set trigger = %tcdf(rs(1)/sqrt(hhs(1,1)*fixt),%shape)<.05
sstats(mean) / trigger>>VaRp
disp "Probability of being below .05 level" #.#### VaRp
*
* Univariate AR(1) mean models for each series, DCC model for the variance
*
equation(constant) jpneq xjpn 1
equation(constant) fraeq xfra 1
equation(constant) suieq xsui 1
group ar1 jpneq fraeq suieq
garch(p=1,q=1,model=ar1,mv=dcc,pmethod=simplex,piter=10)
*
* VAR(1) model for the mean, BEKK for the variance
*
system(model=var1)
variables xjpn xfra xsui
lags 1
det constant
end(system)
*
garch(p=1,q=1,model=var1,mv=bekk,pmethod=simplex,piters=10)
*
* GARCH-M model
*
dec symm[series] hhs(3,3)
clear(zeros) hhs
*
equation jpneq xjpn
# constant hhs(1,1) hhs(1,2) hhs(1,3)
equation fraeq xfra
# constant hhs(2,1) hhs(2,2) hhs(2,3)
equation suieq xsui
# constant hhs(3,1) hhs(3,2) hhs(3,3)
*
group garchm jpneq fraeq suieq
garch(model=garchm,p=1,q=1,pmethod=simplex,piters=10,$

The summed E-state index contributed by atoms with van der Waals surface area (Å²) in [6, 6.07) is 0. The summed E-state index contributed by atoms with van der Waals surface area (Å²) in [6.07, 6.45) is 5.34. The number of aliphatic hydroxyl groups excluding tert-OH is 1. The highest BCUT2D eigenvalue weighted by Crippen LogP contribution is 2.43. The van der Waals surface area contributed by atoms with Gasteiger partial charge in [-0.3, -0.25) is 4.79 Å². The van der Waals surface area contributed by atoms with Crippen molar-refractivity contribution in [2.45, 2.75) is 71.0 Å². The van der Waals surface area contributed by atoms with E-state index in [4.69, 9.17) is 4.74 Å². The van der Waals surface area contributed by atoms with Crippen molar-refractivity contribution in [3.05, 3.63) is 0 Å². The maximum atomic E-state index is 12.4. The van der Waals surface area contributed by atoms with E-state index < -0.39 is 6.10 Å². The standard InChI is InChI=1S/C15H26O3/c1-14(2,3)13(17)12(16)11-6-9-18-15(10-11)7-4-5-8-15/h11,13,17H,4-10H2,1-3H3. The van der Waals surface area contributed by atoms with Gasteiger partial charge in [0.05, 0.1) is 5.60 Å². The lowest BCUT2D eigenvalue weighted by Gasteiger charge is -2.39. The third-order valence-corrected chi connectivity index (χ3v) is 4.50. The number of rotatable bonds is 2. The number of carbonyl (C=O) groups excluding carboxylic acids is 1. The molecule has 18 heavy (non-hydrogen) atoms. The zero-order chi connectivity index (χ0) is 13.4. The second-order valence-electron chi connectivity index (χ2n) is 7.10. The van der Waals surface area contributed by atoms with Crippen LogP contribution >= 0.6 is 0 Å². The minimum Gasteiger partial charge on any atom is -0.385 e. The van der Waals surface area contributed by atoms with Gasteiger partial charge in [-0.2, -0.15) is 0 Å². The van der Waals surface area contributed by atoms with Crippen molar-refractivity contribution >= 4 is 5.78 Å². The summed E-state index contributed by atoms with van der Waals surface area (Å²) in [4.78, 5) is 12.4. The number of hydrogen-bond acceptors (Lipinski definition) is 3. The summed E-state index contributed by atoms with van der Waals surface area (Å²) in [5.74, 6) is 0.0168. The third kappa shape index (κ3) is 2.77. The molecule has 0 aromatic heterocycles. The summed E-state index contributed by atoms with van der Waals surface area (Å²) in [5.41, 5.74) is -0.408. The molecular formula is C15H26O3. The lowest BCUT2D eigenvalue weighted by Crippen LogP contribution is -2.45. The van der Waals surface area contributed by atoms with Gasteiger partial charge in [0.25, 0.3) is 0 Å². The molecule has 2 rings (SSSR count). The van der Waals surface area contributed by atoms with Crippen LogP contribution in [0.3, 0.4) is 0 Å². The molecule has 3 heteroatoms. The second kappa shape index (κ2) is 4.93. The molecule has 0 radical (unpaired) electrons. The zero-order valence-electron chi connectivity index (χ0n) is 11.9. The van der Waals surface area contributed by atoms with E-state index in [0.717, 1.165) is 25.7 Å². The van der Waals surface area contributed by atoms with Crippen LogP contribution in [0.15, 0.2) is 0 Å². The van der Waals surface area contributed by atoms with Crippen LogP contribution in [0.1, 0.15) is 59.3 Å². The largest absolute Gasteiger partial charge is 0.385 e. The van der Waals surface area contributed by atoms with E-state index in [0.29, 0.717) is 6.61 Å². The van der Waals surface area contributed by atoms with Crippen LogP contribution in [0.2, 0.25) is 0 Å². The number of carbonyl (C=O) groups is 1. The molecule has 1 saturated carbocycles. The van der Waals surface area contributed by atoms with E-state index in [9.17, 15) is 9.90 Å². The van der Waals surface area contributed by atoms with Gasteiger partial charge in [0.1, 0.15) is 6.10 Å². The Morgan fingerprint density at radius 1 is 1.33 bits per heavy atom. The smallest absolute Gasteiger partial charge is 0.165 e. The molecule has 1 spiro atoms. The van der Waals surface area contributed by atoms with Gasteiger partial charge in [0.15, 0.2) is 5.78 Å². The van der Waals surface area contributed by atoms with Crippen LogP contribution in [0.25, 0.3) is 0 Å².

mvhseries=hhs)
*
* GARCH-M with using custom function of the variance (in this case, the
* square root of the variance of an equally weighted sum of the
* currencies).
*
set commonsd = 0.0
system(model=customm)
variables xjpn xfra xsui
det constant commonsd
end(system)
*
compute %nvar=%modelsize(customm)
compute weights=%fill(%nvar,1,1.0/%nvar)
garch(model=customm,p=1,q=1,mv=cc,variances=spillover,$
   hmatrices=hh,hadjust=(commonsd=sqrt(%qform(hh,weights))))
*
* VMA(1) mean model
*
dec vect[series] u(3)
clear(zeros) u
system(model=varma)
variables xjpn xfra xsui
det constant u(1){1} u(2){1} u(3){1}
end(system)
*
garch(model=varma,p=1,q=1,mv=bekk,asymmetric,rseries=u,$
   pmethod=simplex,piters=10,iters=500)
*
* Diagnostics on (univariate) standardized residuals
*
garch(model=var1,mv=bekk,asymmetric,p=1,q=1,distrib=t,$
   pmethod=simplex,piters=10,iters=500,$
   rseries=rs,mvhseries=hhs,stdresids=zu,derives=dd)
set z1 = rs(1)/sqrt(hhs(1,1))
set z2 = rs(2)/sqrt(hhs(2,2))
set z3 = rs(3)/sqrt(hhs(3,3))
@bdindtests(number=40) z1
@bdindtests(number=40) z2
@bdindtests(number=40) z3
*
* Multivariate Q statistic and ARCH test on jointly standardized
* residuals.
*
@mvqstat(lags=5)
# zu
@mvarchtest(lags=5)
# zu
*
* Fluctuations test
*
@flux
# dd


Output

garch(p=1,q=1,pmethod=simplex,piters=10) / xjpn xfra xsui


For a standard (or DVECH) model (the default model for GARCH), there's a separate equation for each of component of the covariance matrix:


\({\bf{H}}_{ij,t} = {c_{ij}} + {a_{ij}}{\kern 1pt} {\kern 1pt} {u_{i,t - 1}}{\kern 1pt} {\kern 1pt} {\kern 1pt} {u_{j,t - 1}} + {b_{ij}}{\kern 1pt} {{\bf{H}}_{ij,t - 1}}\)